One of the most widely known perspectives about cognitive development is the cognitive stage theory of a Swiss psychologist named Jean Piaget. Piaget's stages of Cognitive Development: In Piaget’s theory, the sensorimotor stage is birth to age two. It is defined as the period when infants “think” by means of their senses and motor actions. Stability object permanence is a belief that objects exist whether or not they are actually present and it is a major achievement of sensorimotor development. In the preoperational stage from age two to seven, children use their new ability to represent objects in a wide variety of activities, but they do not yet do it in ways that are organised or fully logical. One of the most obvious examples of this kind of cognition is dramatic play, the improvised make-believe of preschool children. This dual processing of experience makes dramatic play an early example of metacognition, or reflecting on and monitoring of thinking itself. Concrete operational thinking differs from preoperational thinking in two ways: Reversibility is the ability to think about the steps of a process in any order. Decentration is the ability to focus on more than one feature of a problem at a time. In the formal operational stage, the child, aged 11 and beyond, becomes able to reason not only about tangible objects and events, but also about hypothetical or abstract ones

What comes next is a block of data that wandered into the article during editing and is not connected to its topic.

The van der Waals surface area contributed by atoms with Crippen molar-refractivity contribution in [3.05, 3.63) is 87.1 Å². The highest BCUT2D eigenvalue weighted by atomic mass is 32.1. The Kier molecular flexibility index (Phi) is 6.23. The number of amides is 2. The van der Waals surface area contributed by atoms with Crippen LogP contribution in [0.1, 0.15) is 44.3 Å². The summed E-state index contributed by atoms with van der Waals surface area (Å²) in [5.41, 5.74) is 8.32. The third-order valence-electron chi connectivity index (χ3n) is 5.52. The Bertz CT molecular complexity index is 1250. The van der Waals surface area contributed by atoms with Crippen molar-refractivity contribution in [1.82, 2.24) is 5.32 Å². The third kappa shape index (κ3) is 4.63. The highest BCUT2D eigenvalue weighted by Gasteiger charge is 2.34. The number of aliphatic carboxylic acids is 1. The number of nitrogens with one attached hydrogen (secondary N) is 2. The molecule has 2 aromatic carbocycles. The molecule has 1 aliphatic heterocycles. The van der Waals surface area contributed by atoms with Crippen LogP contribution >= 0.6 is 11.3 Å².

Social Development - Learning Outcomes


After completing this module you will be able to:

  • Define social development
  • List three main areas of classroom life that changes in social development affect
  • List four theorists that researched the area of social development
  • Discuss Erikson's eight stage model of social development
  • Provide everyday examples of the different stages of Erikson's model of social development
  • List three strategies that teachers can use to minimise role confusion in students
  • Compare and contrast Maslow's theory with the theories of Erikson and Piaget
  • Differentiate between deficit needs and being needs
  • List characteristics of a self-actualising individual




Introduction to Social Development